For a trigger on Opportunity:

Objects are Account, Opportunity, and a Custom Object. There is one account to many opportunities and one account to many custom objects.

I need to compare values on Opportunity and Custom Object, and create a lookup from Opportunity to Custom Object if a few conditions are true. Using loops w/o any Maps I built working code but it cannot handle bulk inserts.

Is building a Map on Account the correct approach?

>  map  AcctOppCustomObjectMap = new map ([Select ID, (Select xxx From xxx__r),(Select yyy From yyy__r) From Account where Id IN :idSet]);

How do I iterate over children records? I know how to get the first values from a child record:

string strName1 = AcctOppCustomObjectMap.get(i).xxx_r[0].Name;

A couple of links I found helpful: one, two.


2 Answers 2


The children records will be contained within standard List collections under the parent object record.

Enhancing your much-too-genericized code sample:

Map<Id, Account> AcctOppCustomObjectMap = new Map<Id, Account>([SELECT Id
                                                                    ,(SELECT xxx 
                                                                        FROM xxx__r)
                                                                    ,(SELECT yyy 
                                                                        FROM yyy__r) 
                                                                FROM Account
                                                                WHERE Id IN :idSet]);

List<yyy__c> yThingsToUpdate = new List<yyy__c>();

for (Id accountId : AcctOppCustomObjectMap.keyset()) {
    Account acct = AcctOppCustomObjectMap.get(accountId);

    // the acct reference will have child lists for your subqueries
    // they will not be null, but they could be empty lists
    List<xxx__c> xxxList = acct.xxx__r;
    List<yyy__c> yyyList = acct.yyy__r;

    // iteration of the child records possible now using these two lists
    for (xxx__c xThing : xxxList) {
        for (yyy__c yThing : yyyList) {
            if (xThing.value == yThing.value) {
                // create your relationship and 
                // add to a list for bulk update / insert
                yThingsToUpdate.add(new yyy__c(Id = yThing.Id
                                                   , xxx__c = xThing.Id));

                break; // exit the for loop on the first match if desired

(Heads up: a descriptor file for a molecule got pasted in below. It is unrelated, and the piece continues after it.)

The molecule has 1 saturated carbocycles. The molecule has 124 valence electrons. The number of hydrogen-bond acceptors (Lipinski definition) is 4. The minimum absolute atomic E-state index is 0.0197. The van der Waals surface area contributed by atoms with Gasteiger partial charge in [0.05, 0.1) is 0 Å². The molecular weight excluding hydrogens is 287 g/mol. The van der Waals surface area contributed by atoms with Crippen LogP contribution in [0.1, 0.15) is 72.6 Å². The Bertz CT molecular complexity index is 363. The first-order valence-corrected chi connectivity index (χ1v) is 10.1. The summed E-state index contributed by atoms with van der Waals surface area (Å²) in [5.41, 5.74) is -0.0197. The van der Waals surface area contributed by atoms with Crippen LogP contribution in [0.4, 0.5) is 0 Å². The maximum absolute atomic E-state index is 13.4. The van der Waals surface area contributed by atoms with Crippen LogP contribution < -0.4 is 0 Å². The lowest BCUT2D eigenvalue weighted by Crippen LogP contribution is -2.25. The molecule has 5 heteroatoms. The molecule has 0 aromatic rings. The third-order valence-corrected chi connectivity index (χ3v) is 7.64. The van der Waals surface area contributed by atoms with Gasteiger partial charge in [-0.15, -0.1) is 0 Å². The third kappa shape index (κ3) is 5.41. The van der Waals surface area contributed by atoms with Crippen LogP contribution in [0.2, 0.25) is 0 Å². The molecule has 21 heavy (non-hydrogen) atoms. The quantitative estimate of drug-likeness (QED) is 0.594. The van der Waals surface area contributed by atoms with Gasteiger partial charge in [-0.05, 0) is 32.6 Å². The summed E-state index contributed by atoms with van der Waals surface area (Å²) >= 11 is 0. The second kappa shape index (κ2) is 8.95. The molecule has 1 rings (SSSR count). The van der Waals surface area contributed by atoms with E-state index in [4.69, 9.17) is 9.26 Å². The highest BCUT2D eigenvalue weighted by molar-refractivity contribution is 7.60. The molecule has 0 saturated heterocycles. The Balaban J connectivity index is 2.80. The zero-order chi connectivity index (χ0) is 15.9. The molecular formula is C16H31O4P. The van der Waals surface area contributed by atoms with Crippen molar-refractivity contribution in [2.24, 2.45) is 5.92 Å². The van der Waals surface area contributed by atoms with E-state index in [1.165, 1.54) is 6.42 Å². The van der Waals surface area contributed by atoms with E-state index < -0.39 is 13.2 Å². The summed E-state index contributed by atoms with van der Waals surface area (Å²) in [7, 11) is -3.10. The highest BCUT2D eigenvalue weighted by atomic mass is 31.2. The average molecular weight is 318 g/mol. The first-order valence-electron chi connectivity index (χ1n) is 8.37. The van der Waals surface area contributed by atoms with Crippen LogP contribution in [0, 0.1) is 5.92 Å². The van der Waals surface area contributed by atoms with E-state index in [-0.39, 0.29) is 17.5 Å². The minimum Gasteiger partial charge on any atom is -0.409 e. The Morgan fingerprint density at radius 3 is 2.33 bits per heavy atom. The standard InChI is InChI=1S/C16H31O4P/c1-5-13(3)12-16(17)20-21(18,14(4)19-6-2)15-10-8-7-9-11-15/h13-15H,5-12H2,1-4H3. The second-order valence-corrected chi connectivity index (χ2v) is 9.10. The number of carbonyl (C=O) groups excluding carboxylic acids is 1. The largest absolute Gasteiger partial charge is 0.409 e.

if (!yThingsToUpdate.isEmpty()) {
    update yThingsToUpdate;

I would probably iterate each child list just once each to create maps of the contents by a desired key so that I could perform a Map.get() instead of repeatedly iterating lists to find the other child record to compare against. Your code sample needs more specific information in it.

Repeated iteration of the yyy list within the xxx list will limit your ability to process records since these will use script statements to iterate and match the records.


Thanks for the great response, despite the limited details I provided. The code is below.

In terms of your last two paragraphs, do you think iterating once and building a Map with ID, Relationship__c where the Opportunity ID is the key is the way to go?

Set<ID> AllOppIDs = new Set<ID>();

for (Opportunity a : Trigger.new) {
if (Constants.runTrigger) {

Map<ID, Account> AcctMap = New Map<ID, Account>([
                            SELECT ID, 
                                (SELECT ID, Relationship__c.account__c, Service_Type__c, Office__c 
                            FROM Relationships__r),
                                (SELECT ID, AccountID, Service_Type__c, Team_Ownership__c, Relationship__c,
                                    Relationship__r.ID, Owner.Office__c
                                FROM Opportunities)
                            FROM Account WHERE ID IN : OppAcctIDs]);

Map<ID, Opportunity> UpdateOppMap = new Map<ID, Opportunity>();

for (Id accountId : AcctMap.keyset()) {
    Account Acct = AcctMap.get(accountId);

    List<Opportunity> OppList = Acct.Opportunities;
    List<Relationship__c> RelList = Acct.Relationships__r;

    for (Opportunity Opp : OppList) {
        for (Relationship__c Rel : RelList) {
            if (RelList.size()>0) {
                if (Opp.Relationship__c == null) {
                    if (Opp.Service_Type__c == Rel.Service_Type__c && Opp.Owner.Office__c == Rel.Office__c) {
                        Opp.Relationship__c = Rel.ID;
                else if (Opp.Relationship__c != null) {
                    if (Opp.Relationship__c == Rel.ID) {
                        if (Opp.Owner.Office__c != Rel.Office__c || Opp.Service_Type__c != Rel.Service_Type__c) {
                            Opp.Relationship__c = null;
        UpdateOppMap.put(Opp.ID, Opp);
Constants.runTrigger = false;

if (!UpdateOppMap.isEmpty()) {
    Update UpdateOppMap.values();


  • Whether or not you are building maps to store the data in the trigger is really dependent on the rest of the design of the trigger code. A basic trigger's operation may perform just fine iterating lists but a trigger with more complicated operations probably would benefit from the 'quick access' of a map value by key. Your unit tests should exercise this trigger code using large data volumes to make sure it works in your scenario.
    – Mark Pond
    Commented Dec 28, 2012 at 2:12

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